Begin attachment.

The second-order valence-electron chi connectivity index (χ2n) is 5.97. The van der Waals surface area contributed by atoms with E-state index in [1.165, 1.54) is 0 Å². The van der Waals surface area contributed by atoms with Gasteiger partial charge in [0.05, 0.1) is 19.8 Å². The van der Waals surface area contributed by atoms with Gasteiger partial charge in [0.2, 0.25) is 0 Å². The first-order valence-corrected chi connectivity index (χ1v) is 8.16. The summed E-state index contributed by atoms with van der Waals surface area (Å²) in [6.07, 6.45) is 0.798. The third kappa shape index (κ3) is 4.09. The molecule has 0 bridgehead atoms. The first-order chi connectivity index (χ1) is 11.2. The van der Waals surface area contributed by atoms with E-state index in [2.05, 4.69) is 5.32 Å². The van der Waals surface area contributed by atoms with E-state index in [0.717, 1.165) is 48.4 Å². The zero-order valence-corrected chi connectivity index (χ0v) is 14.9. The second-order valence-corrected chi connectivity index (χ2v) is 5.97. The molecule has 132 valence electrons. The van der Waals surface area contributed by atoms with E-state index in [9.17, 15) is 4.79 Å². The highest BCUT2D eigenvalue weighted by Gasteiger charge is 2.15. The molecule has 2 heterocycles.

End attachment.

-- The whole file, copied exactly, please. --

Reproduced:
The second-order valence-electron chi connectivity index (χ2n) is 5.97. The van der Waals surface area contributed by atoms with E-state index in [1.165, 1.54) is 0 Å². The van der Waals surface area contributed by atoms with Gasteiger partial charge in [0.05, 0.1) is 19.8 Å². The van der Waals surface area contributed by atoms with Gasteiger partial charge in [0.2, 0.25) is 0 Å². The first-order valence-corrected chi connectivity index (χ1v) is 8.16. The summed E-state index contributed by atoms with van der Waals surface area (Å²) in [6.07, 6.45) is 0.798. The third kappa shape index (κ3) is 4.09. The molecule has 0 bridgehead atoms. The first-order chi connectivity index (χ1) is 11.2. The van der Waals surface area contributed by atoms with E-state index in [2.05, 4.69) is 5.32 Å². The van der Waals surface area contributed by atoms with E-state index in [0.717, 1.165) is 48.4 Å². The zero-order valence-corrected chi connectivity index (χ0v) is 14.9. The second-order valence-corrected chi connectivity index (χ2v) is 5.97. The molecule has 132 valence electrons. The van der Waals surface area contributed by atoms with E-state index in [9.17, 15) is 4.79 Å². The highest BCUT2D eigenvalue weighted by Gasteiger charge is 2.15. The molecule has 2 heterocycles.